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Dissecting The Undecideds

August 30th, 2004 - 3:53 pm

Check out this page of Zogby internal numbers from an August 11-24 poll. It’s a rundown of the subset of undecideds. There were only 501 of them, out of a poll of over 19,000 likely voters. The results are counter-intuitive at first glance. Bush’s job performance number is abysmal: 23% approve, 77% disapprove. His re-elect number is better, but still not good, at 43% for and 53% against.

But he’s still favored over Kerry by 15 points, 35%-10%, with the various wannabe third parties collecting 16% and 38% of the undecided still really undecided.

While this poll, like any single poll, ought to be taken with many grains of salt, I think it’s an instructive look at this vanishingly-small cohort of remaining undecideds. They think things are generally gloomy (59% pick the “wrong track,” vs. only 19% for “right track”), they’re in agreement with the media by a large plurality (47%) that Iraq is Bush’s “most significant failure,” but they’re still trending his way by a very considerable margin. Why?

Check out this number: when asked whether they like Bush “as a person,” the numbers are staggering: 68% like, only 15% dislike. Those numbers are virtually reversed for Kerry, 52% dislike, only 16% like. That large of a difference, paired with Bush’s overall lead, suggests these voters are making their choices based on emotion, and a gut reaction of “who do I like better” that isn’t necessarily grounded in any ideology or policy stance. And frankly, what do you expect of people who’re still undecided in a race this polarized? Let’s face it–they’re not likely to be policy junkies.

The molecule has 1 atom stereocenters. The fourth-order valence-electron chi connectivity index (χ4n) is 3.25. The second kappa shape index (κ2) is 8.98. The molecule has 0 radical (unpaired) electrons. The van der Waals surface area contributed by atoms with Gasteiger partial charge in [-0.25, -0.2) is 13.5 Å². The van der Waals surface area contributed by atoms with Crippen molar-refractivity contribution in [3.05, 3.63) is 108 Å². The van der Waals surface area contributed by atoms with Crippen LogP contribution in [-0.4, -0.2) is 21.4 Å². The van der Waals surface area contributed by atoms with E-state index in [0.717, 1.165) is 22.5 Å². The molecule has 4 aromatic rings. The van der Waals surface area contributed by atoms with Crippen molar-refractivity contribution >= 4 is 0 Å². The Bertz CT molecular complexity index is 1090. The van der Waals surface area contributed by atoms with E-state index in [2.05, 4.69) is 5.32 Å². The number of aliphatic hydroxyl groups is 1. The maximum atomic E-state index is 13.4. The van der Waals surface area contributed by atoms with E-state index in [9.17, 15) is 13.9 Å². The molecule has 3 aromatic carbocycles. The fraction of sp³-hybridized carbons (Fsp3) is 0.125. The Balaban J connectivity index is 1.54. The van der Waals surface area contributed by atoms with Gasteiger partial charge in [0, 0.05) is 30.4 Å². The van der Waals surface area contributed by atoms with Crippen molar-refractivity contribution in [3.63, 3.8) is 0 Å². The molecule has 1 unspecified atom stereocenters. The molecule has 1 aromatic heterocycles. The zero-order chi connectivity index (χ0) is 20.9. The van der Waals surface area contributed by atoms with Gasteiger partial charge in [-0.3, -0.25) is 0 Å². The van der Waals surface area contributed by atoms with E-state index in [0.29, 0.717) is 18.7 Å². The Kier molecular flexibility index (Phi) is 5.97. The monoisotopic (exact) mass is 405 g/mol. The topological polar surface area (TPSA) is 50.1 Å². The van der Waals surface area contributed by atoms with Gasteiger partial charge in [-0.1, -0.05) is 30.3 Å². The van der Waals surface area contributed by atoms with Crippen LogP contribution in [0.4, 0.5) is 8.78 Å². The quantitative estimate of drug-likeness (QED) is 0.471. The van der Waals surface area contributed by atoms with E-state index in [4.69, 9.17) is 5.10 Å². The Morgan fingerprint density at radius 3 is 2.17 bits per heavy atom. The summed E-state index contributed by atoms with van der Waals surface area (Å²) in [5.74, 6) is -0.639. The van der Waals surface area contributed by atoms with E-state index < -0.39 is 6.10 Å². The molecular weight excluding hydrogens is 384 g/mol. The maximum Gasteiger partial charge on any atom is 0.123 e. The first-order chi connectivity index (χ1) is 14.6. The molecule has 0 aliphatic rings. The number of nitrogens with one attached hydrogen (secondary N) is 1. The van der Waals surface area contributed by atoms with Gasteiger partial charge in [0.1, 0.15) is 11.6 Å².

On the other hand, even this cohort of the terminally undecided have apparently decided that the 2004 race is going to turn on foreign and defense matters. Interestingly, the only issues that really stand out in the policy questions are Iraq (see above)–and September 11, which is named by a large plurality (46%) as Bush’s “most significant achievement” (one must assume they mean Bush’s response to the attacks, and not the attacks themselves). Even more intriguing, Iraq is number two on that list, at 20%.

UPDATE: In the comments, a couple of readers have come up with a possible explaination that would keep Bob Schrum up at night: What if they’re dissatisfied with Bush’s job performance because they think he hasn’t been tough enough in Iraq and elsewhere?

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